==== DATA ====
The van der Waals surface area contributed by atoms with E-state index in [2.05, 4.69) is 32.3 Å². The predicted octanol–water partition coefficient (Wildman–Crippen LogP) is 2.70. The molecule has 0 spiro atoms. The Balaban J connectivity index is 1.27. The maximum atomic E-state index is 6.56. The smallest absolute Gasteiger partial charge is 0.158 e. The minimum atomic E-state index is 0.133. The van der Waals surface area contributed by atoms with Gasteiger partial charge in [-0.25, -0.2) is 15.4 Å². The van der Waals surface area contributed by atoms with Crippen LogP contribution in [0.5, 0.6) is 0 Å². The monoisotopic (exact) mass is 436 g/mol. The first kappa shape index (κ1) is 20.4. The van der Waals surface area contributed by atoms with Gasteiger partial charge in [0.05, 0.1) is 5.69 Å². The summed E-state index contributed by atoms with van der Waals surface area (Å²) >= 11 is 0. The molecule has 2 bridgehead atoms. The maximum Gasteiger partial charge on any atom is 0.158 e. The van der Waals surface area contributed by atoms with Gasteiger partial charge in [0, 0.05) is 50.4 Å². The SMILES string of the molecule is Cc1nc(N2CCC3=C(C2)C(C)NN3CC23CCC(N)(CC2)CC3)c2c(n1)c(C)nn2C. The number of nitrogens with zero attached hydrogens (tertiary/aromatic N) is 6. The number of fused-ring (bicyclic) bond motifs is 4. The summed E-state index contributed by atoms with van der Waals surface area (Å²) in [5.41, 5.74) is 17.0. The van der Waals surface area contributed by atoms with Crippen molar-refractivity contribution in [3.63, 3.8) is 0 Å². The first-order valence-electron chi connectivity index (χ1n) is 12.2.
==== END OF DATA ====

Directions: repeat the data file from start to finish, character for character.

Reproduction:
The van der Waals surface area contributed by atoms with E-state index in [2.05, 4.69) is 32.3 Å². The predicted octanol–water partition coefficient (Wildman–Crippen LogP) is 2.70. The molecule has 0 spiro atoms. The Balaban J connectivity index is 1.27. The maximum atomic E-state index is 6.56. The smallest absolute Gasteiger partial charge is 0.158 e. The minimum atomic E-state index is 0.133. The van der Waals surface area contributed by atoms with Gasteiger partial charge in [-0.25, -0.2) is 15.4 Å². The van der Waals surface area contributed by atoms with Crippen LogP contribution in [0.5, 0.6) is 0 Å². The monoisotopic (exact) mass is 436 g/mol. The first kappa shape index (κ1) is 20.4. The van der Waals surface area contributed by atoms with Gasteiger partial charge in [0.05, 0.1) is 5.69 Å². The summed E-state index contributed by atoms with van der Waals surface area (Å²) >= 11 is 0. The molecule has 2 bridgehead atoms. The maximum Gasteiger partial charge on any atom is 0.158 e. The van der Waals surface area contributed by atoms with Gasteiger partial charge in [0, 0.05) is 50.4 Å². The SMILES string of the molecule is Cc1nc(N2CCC3=C(C2)C(C)NN3CC23CCC(N)(CC2)CC3)c2c(n1)c(C)nn2C. The number of nitrogens with zero attached hydrogens (tertiary/aromatic N) is 6. The number of fused-ring (bicyclic) bond motifs is 4. The summed E-state index contributed by atoms with van der Waals surface area (Å²) in [5.41, 5.74) is 17.0. The van der Waals surface area contributed by atoms with Crippen molar-refractivity contribution in [3.63, 3.8) is 0 Å². The first-order valence-electron chi connectivity index (χ1n) is 12.2.